Amazon.com, Inc. (NASDAQ: AMZN) earned plenty of attention when its stock price topped $2,000 a share in September and October. In just a month, that seemed like a distant memory because Amazon stock sold off and bottomed at $1,500.
Now that bulls gained back some control as AMZN trades at $1,722, should investors venture into the stock?
Amazon.com earned $5.75 in the third quarter, easily beating by a wide margin the $2.66 average consensus. Revenue rose 29.3% year-on-year to $56.57 billion.
At an annualized revenue rate of over $200 billion, the stock’s plunge in October seems illogical. Fundamentally, an online firm growing revenue at this rate should scare investors holding traditional retail.
Sears filed for bankruptcy (due also to mismanagement) while Michael Kors Holdings Limited (NYSE: KORS) offset brand sales strength with weak handbag and shoe sales.
Amazon.com trounced expectations but heightened fear in markets could hurt Amazon.com stock buying. The online firm’s profitability is are on the light side. The $5.75 in earnings per share, divided by the $1,722 share price equals 1.3% in annualized returns.
But as the Fed raises rates, an investor could easily earn 2% holding just money market funds and taking ZERO risks. Said another way, higher interest rates compete with money invested in stocks in general. And when Amazon. stock trades at a high valuation, its share price will face pressure.
Amazon.com’s AWS Strong Yet Again
Amazon.com reported operating margin for AWS up at 31% for the quarter. It owes the operating margin strength to efficiencies in its data centers. With the Amazon consumer business the biggest AWS customer, the efficiency helps the company’s results overall.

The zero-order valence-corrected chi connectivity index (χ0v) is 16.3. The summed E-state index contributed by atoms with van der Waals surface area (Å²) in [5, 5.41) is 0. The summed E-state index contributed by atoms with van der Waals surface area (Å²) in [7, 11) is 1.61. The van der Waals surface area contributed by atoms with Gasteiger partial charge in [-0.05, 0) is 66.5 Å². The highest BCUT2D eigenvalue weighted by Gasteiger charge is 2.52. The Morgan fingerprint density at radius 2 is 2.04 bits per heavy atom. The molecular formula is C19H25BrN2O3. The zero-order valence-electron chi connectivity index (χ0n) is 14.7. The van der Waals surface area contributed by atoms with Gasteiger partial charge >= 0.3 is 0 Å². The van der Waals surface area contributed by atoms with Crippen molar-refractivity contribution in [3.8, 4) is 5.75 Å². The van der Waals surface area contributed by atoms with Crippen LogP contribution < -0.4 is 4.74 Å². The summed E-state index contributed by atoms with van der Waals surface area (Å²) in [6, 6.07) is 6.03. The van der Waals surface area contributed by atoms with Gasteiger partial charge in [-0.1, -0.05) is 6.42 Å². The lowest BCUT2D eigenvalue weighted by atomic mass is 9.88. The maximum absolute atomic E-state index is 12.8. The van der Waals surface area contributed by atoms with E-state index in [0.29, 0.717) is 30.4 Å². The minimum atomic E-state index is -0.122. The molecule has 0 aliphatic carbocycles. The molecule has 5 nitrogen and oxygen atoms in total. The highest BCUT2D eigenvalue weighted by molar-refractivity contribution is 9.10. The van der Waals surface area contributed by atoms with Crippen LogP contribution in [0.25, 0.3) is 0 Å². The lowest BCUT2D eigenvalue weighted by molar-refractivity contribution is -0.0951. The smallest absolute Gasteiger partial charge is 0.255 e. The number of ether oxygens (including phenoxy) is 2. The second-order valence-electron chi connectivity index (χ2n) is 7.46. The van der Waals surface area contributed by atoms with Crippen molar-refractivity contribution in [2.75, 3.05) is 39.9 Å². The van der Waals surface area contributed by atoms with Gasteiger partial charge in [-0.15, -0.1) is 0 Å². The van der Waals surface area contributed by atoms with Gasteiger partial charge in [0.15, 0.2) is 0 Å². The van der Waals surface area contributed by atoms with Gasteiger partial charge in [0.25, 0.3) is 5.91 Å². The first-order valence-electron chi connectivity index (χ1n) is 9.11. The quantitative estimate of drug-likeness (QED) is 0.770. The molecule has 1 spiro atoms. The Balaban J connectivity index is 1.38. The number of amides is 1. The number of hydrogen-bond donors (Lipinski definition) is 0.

AWS revenue grew at a solid rate of 46% Y/Y but investors should note that on a dollar and percentage basis, growth slowed. Still, the annualized run rate of $26 billion is above the $18 billion from last year’s time.
Amazon.com should expect momentum holding for the AWS unit as enterprise customers renew their services and more clients sign up.
Amazon Prime Price Increase
In early May, Amazon Prime prices increased. Renewal rates and annual sign-up numbers did not weaken following the change. Since then, membership and engagement numbers are solid, due to customers consuming video content, music, and taking advantage of the shipping benefits.
In effect, Amazon is like Costco Wholesale Corporation (NASDAQ: COST), whereby the latter makes a healthy profit margin just on selling memberships. Costco stock traded close to its yearly high at $239.
Risks and Amazon Stock
Sustained growth in Amazon Prime membership signups could falter but that may not happen for a while. So long as it adds content that its customers want, sign-ups will continue.
Shows like Jack Ryan and the Romanoffs are examples of videos that will keep viewers subscribed. Looking ahead, Amazon.com has TV shows like the follow-up season to The Marvelous Mrs. Maisel, which has an 8.7/10 rating on IMDB, that viewers will look forward to.
Adding fresh, new, content does not come without a cost. Netflix, Inc. (NASDAQ: NFLX) took on massive debt just to pay for new content and to drive subscription growth. Amazon will have to make more subscription revenue than the cost of acquiring content. If it does not, investors may eventually grow concerned, especially if Prime membership growth stalls in the future.
Amazon Stock Valuation
Analysts are still highly bullish on AMZN stock. In fact, 37 analysts have an average price target of over 25%.
Below: sentiment on Amazon stock is bullish:
Fair model values, though, on finbox.io (click on the link to crunch your own numbers) suggest AMZN stock does not have more upside. If the stock trades at fair value and markets grow risk-averse, investors may want to wait for a dip before adding or starting a position on this high-flying FAANG member stock.
Disclosure: The author does not own shares in any of the companies mentioned.